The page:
By Michael Davis

CORELLAS are the nemesis of many turf managers.

But one Victorian superintendent has literally taken the battle to the skies in a novel approach to ridding his course of the feathered scourge.

Over the past few months the greens and surrounds at Ballarat Golf Club, an hour west of Melbourne, have been ravaged by a flock of up to 300 corellas – twice a day. 

Long-serving course superintendent Jeff
Powell and his staff have lost countless hours repairing holes in the greens and surrounds, with one green alone needing up to 60 plugs to fix the damaged surface. 

Despite trying numerous deterrents, none proved effective until Powell decided on a more natural and very intimidating solution.

Course superintendent Jeff Powell with an attack weapon from Full Flight Birds of Prey.

“We’ve been absolutely flogged,” Powell said. “We tried everything from reflective tape, kites and even hired a laser which constantly moves a dot all over the area. 

“We even had staff standing guard during the peak times, but all to no avail. So it was time we brought in the heavy artillery.”

The club conducted a trial using a wedge-tailed eagle from Full Flight Birds of Prey as part of a research project on using raptors as a pest bird management tool.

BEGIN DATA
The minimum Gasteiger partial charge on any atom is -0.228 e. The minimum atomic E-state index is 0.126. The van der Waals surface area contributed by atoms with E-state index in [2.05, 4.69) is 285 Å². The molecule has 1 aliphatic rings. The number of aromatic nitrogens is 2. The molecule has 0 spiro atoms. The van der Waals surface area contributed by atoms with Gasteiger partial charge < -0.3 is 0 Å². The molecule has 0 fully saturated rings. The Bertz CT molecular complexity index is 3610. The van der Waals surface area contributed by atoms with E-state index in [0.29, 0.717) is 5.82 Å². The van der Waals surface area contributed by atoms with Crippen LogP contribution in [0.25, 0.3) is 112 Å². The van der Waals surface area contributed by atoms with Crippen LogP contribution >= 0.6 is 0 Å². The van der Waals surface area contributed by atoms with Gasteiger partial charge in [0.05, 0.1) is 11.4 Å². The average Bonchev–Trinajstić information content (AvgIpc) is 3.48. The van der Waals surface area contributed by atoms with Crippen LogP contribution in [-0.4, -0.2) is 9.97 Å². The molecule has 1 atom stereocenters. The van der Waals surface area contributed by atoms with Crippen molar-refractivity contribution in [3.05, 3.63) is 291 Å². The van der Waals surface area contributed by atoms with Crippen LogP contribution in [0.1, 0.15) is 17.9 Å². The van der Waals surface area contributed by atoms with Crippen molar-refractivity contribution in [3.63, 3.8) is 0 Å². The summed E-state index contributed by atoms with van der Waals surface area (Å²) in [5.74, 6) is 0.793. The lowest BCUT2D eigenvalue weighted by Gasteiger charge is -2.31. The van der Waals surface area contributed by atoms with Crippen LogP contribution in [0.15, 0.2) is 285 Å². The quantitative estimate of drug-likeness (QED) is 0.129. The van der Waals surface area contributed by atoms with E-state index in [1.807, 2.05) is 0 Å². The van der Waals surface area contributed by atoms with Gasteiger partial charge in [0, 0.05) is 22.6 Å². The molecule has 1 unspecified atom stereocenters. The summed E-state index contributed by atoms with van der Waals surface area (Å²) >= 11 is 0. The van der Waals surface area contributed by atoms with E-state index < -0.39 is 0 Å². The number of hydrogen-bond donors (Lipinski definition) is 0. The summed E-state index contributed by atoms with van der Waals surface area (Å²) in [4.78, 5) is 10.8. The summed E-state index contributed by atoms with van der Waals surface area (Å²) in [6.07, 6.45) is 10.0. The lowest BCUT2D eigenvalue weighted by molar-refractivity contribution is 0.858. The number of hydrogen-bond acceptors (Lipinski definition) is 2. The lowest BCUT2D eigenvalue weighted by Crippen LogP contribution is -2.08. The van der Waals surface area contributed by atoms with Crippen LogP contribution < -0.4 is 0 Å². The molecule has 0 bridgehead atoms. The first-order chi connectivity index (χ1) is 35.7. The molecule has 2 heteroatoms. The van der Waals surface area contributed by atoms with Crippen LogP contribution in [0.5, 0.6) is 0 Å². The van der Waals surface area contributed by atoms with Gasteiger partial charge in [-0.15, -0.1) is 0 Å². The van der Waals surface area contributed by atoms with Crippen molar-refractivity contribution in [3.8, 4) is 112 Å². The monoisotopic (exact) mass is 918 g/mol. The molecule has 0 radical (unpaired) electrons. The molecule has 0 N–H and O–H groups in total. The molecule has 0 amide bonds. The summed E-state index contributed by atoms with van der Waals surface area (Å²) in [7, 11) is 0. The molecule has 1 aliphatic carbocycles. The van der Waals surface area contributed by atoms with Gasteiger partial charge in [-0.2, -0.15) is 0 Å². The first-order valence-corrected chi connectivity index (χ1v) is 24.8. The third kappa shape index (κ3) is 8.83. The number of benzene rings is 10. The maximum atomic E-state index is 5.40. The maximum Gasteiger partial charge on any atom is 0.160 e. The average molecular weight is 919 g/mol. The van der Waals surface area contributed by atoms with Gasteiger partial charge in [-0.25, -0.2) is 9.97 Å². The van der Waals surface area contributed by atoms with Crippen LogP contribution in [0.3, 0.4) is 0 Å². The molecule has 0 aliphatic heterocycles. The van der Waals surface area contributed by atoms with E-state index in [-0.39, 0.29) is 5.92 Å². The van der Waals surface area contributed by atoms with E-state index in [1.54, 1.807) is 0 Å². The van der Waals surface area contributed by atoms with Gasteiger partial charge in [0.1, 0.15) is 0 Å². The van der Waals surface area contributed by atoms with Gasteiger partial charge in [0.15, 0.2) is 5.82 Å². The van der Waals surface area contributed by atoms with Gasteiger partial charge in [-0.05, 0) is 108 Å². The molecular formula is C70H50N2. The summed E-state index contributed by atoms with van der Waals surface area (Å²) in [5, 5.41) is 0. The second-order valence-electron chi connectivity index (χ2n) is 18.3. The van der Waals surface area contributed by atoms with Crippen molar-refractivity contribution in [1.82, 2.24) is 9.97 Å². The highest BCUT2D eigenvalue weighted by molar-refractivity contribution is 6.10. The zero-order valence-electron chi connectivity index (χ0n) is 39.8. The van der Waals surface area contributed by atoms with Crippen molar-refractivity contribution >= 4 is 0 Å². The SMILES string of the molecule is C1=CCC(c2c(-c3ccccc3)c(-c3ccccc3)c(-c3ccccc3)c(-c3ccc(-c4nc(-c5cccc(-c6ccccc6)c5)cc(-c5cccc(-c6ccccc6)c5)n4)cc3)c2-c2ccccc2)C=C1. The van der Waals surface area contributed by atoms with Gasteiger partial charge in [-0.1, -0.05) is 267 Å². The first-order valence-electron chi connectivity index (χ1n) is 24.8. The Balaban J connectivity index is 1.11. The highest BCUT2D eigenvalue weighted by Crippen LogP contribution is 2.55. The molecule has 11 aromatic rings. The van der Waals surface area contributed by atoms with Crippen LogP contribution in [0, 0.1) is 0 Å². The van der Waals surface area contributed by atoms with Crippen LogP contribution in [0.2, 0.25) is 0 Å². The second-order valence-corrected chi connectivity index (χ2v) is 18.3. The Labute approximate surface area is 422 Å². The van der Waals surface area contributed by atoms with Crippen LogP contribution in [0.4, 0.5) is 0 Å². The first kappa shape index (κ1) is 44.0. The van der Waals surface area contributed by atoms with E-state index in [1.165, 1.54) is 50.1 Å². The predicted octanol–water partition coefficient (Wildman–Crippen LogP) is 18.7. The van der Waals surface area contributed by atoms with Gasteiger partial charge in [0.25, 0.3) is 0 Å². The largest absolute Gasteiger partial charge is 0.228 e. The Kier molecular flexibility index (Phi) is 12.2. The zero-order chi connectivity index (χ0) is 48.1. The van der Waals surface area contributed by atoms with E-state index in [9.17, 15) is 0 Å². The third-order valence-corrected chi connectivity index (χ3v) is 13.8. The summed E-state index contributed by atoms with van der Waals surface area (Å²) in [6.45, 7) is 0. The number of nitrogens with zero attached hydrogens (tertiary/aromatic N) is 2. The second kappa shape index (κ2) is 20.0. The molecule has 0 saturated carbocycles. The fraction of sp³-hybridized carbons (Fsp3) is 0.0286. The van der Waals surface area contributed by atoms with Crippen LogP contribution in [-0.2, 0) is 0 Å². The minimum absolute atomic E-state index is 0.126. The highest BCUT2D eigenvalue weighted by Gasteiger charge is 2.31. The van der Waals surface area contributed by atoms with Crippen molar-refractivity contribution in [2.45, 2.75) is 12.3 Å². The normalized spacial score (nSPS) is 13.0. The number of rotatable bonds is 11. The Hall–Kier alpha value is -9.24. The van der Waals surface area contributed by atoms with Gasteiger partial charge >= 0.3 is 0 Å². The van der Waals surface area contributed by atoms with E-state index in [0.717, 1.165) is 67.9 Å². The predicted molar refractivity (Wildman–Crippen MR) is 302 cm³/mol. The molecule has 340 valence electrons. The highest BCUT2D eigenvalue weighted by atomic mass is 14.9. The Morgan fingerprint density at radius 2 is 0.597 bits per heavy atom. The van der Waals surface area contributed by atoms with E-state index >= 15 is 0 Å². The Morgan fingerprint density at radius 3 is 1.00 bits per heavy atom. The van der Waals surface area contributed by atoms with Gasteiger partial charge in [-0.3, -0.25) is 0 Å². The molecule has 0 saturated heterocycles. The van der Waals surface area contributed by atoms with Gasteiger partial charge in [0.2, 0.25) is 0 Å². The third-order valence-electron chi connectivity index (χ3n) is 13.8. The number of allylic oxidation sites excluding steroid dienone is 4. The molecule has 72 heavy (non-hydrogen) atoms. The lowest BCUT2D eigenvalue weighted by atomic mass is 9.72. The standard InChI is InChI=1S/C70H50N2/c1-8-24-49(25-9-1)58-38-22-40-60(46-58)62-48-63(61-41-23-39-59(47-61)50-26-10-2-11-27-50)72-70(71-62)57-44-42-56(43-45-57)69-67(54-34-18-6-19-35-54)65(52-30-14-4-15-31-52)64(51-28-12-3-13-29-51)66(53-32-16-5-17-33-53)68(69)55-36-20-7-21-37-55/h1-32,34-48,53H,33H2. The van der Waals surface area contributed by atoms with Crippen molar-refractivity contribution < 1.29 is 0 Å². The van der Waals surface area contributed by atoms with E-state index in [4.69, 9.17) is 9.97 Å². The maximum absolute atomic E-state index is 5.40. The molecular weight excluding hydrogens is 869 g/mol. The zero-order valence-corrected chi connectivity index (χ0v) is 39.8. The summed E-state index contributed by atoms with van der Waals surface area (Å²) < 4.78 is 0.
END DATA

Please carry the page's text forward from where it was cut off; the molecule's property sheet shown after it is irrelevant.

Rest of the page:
Full Flight is a local Ballarat organisation dedicated to the protection and conservation of native raptors through public education, breeding and research. 

Their work has seen them travel Australia far and wide – from medieval festivals in Queensland to the roof of the Melbourne Cricket Ground where raptors were used to help deter seagulls from landing on the playing surface.

The first trial at Ballarat proved successful. 

So recently Full Flight returned with a peregrine falcon to further turn up the heat on the corellas. Working in tandem, the wedge-tailed eagle was first used to scare the corellas off the ground and, once in the air, the peregrine falcon was used to then move them on. 

Used both early morning and late evening, the dynamic duo worked wonders according to Powell.

“There were up to 300-400 corellas the first morning and it took around two hours to clear them away from the course,” says Powell. 

“Later that evening, as the birds wanted to come back to roost, the eagle and falcon were used again to move them on. The noise was deafening! By the next morning there weren’t any birds around the course and the corellas were flying around the area rather than overhead.

“Both birds have GPS trackers on them which logs data such as their position, speed and climb rate. The falcon was clocked flying at 210 kilometres per hour at one point. A week later, we did not have any birds on the course so it definitely worked. We will be having them out again and hopefully that’ll be it for the season.

“After three months of ripping up greens, surrounds and roughs, the corellas might think twice before doing it again,” Powell said. 

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